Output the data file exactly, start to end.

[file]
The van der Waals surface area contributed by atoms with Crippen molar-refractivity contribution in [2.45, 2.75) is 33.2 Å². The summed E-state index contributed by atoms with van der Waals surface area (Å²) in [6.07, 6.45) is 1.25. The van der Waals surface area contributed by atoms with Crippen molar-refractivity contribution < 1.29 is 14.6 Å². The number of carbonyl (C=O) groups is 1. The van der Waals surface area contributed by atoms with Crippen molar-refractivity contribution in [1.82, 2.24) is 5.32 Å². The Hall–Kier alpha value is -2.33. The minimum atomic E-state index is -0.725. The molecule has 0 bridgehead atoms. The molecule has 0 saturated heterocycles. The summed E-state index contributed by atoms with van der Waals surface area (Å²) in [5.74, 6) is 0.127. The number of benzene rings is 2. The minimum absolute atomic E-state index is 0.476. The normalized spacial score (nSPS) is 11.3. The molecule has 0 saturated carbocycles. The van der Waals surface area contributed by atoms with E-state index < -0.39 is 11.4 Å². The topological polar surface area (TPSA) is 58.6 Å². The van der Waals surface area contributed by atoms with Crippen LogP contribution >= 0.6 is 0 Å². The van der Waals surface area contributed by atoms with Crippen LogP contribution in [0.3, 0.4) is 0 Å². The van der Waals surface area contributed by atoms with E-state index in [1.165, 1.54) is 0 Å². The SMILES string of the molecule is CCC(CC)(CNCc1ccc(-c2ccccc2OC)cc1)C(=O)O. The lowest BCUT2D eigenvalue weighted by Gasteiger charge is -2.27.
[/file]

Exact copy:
The van der Waals surface area contributed by atoms with Crippen molar-refractivity contribution in [2.45, 2.75) is 33.2 Å². The summed E-state index contributed by atoms with van der Waals surface area (Å²) in [6.07, 6.45) is 1.25. The van der Waals surface area contributed by atoms with Crippen molar-refractivity contribution < 1.29 is 14.6 Å². The number of carbonyl (C=O) groups is 1. The van der Waals surface area contributed by atoms with Crippen molar-refractivity contribution in [1.82, 2.24) is 5.32 Å². The Hall–Kier alpha value is -2.33. The minimum atomic E-state index is -0.725. The molecule has 0 bridgehead atoms. The molecule has 0 saturated heterocycles. The summed E-state index contributed by atoms with van der Waals surface area (Å²) in [5.74, 6) is 0.127. The number of benzene rings is 2. The minimum absolute atomic E-state index is 0.476. The normalized spacial score (nSPS) is 11.3. The molecule has 0 saturated carbocycles. The van der Waals surface area contributed by atoms with E-state index < -0.39 is 11.4 Å². The topological polar surface area (TPSA) is 58.6 Å². The van der Waals surface area contributed by atoms with Crippen LogP contribution >= 0.6 is 0 Å². The van der Waals surface area contributed by atoms with Crippen LogP contribution in [0.3, 0.4) is 0 Å². The van der Waals surface area contributed by atoms with E-state index in [1.165, 1.54) is 0 Å². The SMILES string of the molecule is CCC(CC)(CNCc1ccc(-c2ccccc2OC)cc1)C(=O)O. The lowest BCUT2D eigenvalue weighted by Gasteiger charge is -2.27.